Are you donning your favourite jeans today to help raise awareness and much-needed funds for vital medical research?
Here’s everything you need to know about Jeans for Genes Day, including what today’s all about and how you can get involved - even if you aren’t wearing denim.
Jeans for Genes Day is an annual event held on the first Friday in August every year. People all over Australia donate money to wear their jeans to work, in support of the Children’s Medical Research Institute. All the money raised by Jeans for Genes Day helps to fund vital research into finding cures for genetic diseases in children.
The idea for Jeans for Genes Day came about in 1993, when the CMRI was looking for a way to raise additional funding. The idea of people donating to wear their jeans to work was simple and effective, and a number of celebrities quickly got on board. The first Jeans for Genes Day was held on August 9th, 1994, and it raised $250,000. Within two years, a million dollars had been raised, and the event has been held every year since then.
The event also relies heavily on volunteers, who sell merchandise, collect donations and give out information on Jeans for Genes Day.
One in 20 kids in Australia has a birth defect or genetic disease. In fact, genetic disorders account for 30 per cent of hospital admissions for children here. Not all of them are born with these conditions – genetic disorders can happen later in life, too. It is estimated that 50 per cent of Australians will be affected by a genetic-related disorder at some point in their lives.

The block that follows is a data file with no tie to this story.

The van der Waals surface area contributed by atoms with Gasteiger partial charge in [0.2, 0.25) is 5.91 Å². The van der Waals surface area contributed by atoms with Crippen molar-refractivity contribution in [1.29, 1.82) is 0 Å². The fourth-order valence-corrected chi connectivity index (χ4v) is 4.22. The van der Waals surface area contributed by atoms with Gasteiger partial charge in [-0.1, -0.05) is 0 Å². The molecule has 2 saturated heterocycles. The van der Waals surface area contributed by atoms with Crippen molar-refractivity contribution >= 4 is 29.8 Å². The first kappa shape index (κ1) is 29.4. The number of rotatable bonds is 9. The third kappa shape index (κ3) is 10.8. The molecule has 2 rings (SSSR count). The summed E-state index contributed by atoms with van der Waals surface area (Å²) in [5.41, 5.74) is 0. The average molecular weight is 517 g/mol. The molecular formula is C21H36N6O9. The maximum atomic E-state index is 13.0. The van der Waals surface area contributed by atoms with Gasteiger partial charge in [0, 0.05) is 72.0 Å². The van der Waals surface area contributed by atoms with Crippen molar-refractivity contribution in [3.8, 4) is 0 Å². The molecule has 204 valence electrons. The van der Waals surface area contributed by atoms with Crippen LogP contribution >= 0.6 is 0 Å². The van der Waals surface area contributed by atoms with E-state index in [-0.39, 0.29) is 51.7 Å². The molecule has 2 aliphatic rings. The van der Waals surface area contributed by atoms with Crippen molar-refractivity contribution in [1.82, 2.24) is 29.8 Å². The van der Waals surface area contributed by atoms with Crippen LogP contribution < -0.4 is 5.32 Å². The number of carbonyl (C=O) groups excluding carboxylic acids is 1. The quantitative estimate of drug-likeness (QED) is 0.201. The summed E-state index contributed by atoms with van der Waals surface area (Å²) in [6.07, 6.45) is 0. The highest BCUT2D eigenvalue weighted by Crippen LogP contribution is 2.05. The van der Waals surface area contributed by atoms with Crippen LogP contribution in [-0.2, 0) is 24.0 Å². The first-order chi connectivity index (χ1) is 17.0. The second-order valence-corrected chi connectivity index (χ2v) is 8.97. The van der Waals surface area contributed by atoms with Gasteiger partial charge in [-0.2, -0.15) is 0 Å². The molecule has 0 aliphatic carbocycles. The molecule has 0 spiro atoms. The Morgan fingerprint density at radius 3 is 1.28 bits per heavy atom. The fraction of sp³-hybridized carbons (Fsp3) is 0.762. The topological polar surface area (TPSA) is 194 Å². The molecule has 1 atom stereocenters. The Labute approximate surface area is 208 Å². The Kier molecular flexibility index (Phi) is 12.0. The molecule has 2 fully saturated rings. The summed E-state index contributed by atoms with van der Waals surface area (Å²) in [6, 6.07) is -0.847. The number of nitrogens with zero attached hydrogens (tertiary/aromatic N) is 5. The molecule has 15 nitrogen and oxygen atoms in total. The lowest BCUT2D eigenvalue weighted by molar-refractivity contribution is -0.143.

This is why research into gene therapy is so important, to help find treatments and cures for genetic-related conditions. Government funding into medical research is always uncertain, so donations from the public are vital to help progress this work.
Our genes dictate everything from our height to our eye colour, and we have about 23,000 of them.
Each of these genes is made up of chromosomes, or DNA molecules. DNA is formed from four proteins, which combine in different sequences to make us who we are. We rely on having the right combinations to make a healthy body. But sometimes one of our genes mutates, or we inherit a faulty gene from one of our parents, causing a problem.
In addition, we may have a genetic susceptibility that we don’t know about. When combined with environmental factors, it may produce a genetic disorder later in life.
There are thought to be over 1,700 different genetic-related disorders, which is why research is so important.
If you want to support the CMRI and help to fund vital research into children’s genetic disorders, it’s easy to get involved. You can make a donation here and hopefully you’re already wearing your jeans with pride today, Friday 7th August.
If you want to become a Jeans for Genes Day volunteer, you can find out more about it here.
NNA Direct Support Service is a NDIS registered provider of in-home disability support and nursing services. If you or someone you care for is affected by a genetic condition and could benefit from our support services, our friendly team will be happy to assist you in getting the right support.
Get in touch with us today on 1300 346 052 or email email@example.com – we’d be happy to help.